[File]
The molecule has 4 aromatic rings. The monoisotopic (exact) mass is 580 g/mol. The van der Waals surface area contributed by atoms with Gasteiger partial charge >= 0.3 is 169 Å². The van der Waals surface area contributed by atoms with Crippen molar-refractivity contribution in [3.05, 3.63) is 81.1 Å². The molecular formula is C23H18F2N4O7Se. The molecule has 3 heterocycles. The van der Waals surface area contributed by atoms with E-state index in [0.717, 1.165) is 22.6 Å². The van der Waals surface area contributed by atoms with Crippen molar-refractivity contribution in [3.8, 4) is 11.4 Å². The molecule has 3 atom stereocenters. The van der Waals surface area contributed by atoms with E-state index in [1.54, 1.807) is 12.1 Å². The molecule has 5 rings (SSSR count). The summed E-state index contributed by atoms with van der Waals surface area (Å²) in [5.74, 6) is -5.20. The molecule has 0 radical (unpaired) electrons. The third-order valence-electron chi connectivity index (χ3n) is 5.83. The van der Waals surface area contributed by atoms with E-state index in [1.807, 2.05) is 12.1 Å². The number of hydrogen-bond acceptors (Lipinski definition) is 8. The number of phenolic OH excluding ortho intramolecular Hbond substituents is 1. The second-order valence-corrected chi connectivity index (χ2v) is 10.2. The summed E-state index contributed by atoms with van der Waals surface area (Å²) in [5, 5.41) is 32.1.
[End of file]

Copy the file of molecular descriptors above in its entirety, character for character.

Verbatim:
The molecule has 4 aromatic rings. The monoisotopic (exact) mass is 580 g/mol. The van der Waals surface area contributed by atoms with Gasteiger partial charge >= 0.3 is 169 Å². The van der Waals surface area contributed by atoms with Crippen molar-refractivity contribution in [3.05, 3.63) is 81.1 Å². The molecular formula is C23H18F2N4O7Se. The molecule has 3 heterocycles. The van der Waals surface area contributed by atoms with E-state index in [0.717, 1.165) is 22.6 Å². The van der Waals surface area contributed by atoms with Crippen molar-refractivity contribution in [3.8, 4) is 11.4 Å². The molecule has 3 atom stereocenters. The van der Waals surface area contributed by atoms with E-state index in [1.54, 1.807) is 12.1 Å². The molecule has 5 rings (SSSR count). The summed E-state index contributed by atoms with van der Waals surface area (Å²) in [5.74, 6) is -5.20. The molecule has 0 radical (unpaired) electrons. The third-order valence-electron chi connectivity index (χ3n) is 5.83. The van der Waals surface area contributed by atoms with E-state index in [1.807, 2.05) is 12.1 Å². The number of hydrogen-bond acceptors (Lipinski definition) is 8. The number of phenolic OH excluding ortho intramolecular Hbond substituents is 1. The second-order valence-corrected chi connectivity index (χ2v) is 10.2. The summed E-state index contributed by atoms with van der Waals surface area (Å²) in [5, 5.41) is 32.1.